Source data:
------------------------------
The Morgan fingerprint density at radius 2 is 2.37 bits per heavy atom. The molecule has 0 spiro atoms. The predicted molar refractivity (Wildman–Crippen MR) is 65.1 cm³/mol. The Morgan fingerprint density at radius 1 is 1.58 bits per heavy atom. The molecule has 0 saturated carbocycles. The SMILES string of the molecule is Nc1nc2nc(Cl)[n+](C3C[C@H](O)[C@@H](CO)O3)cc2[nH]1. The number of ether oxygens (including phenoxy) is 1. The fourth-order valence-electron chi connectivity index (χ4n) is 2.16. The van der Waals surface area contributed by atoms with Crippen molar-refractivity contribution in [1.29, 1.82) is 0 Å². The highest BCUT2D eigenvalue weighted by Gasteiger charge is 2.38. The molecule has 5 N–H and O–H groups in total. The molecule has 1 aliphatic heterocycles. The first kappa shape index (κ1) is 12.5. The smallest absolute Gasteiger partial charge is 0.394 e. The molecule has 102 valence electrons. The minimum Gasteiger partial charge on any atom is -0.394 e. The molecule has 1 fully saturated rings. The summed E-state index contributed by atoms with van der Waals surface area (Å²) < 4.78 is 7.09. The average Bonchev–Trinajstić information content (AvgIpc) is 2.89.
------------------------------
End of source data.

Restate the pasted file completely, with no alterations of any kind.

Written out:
The Morgan fingerprint density at radius 2 is 2.37 bits per heavy atom. The molecule has 0 spiro atoms. The predicted molar refractivity (Wildman–Crippen MR) is 65.1 cm³/mol. The Morgan fingerprint density at radius 1 is 1.58 bits per heavy atom. The molecule has 0 saturated carbocycles. The SMILES string of the molecule is Nc1nc2nc(Cl)[n+](C3C[C@H](O)[C@@H](CO)O3)cc2[nH]1. The number of ether oxygens (including phenoxy) is 1. The fourth-order valence-electron chi connectivity index (χ4n) is 2.16. The van der Waals surface area contributed by atoms with Crippen molar-refractivity contribution in [1.29, 1.82) is 0 Å². The highest BCUT2D eigenvalue weighted by Gasteiger charge is 2.38. The molecule has 5 N–H and O–H groups in total. The molecule has 1 aliphatic heterocycles. The first kappa shape index (κ1) is 12.5. The smallest absolute Gasteiger partial charge is 0.394 e. The molecule has 102 valence electrons. The minimum Gasteiger partial charge on any atom is -0.394 e. The molecule has 1 fully saturated rings. The summed E-state index contributed by atoms with van der Waals surface area (Å²) < 4.78 is 7.09. The average Bonchev–Trinajstić information content (AvgIpc) is 2.89.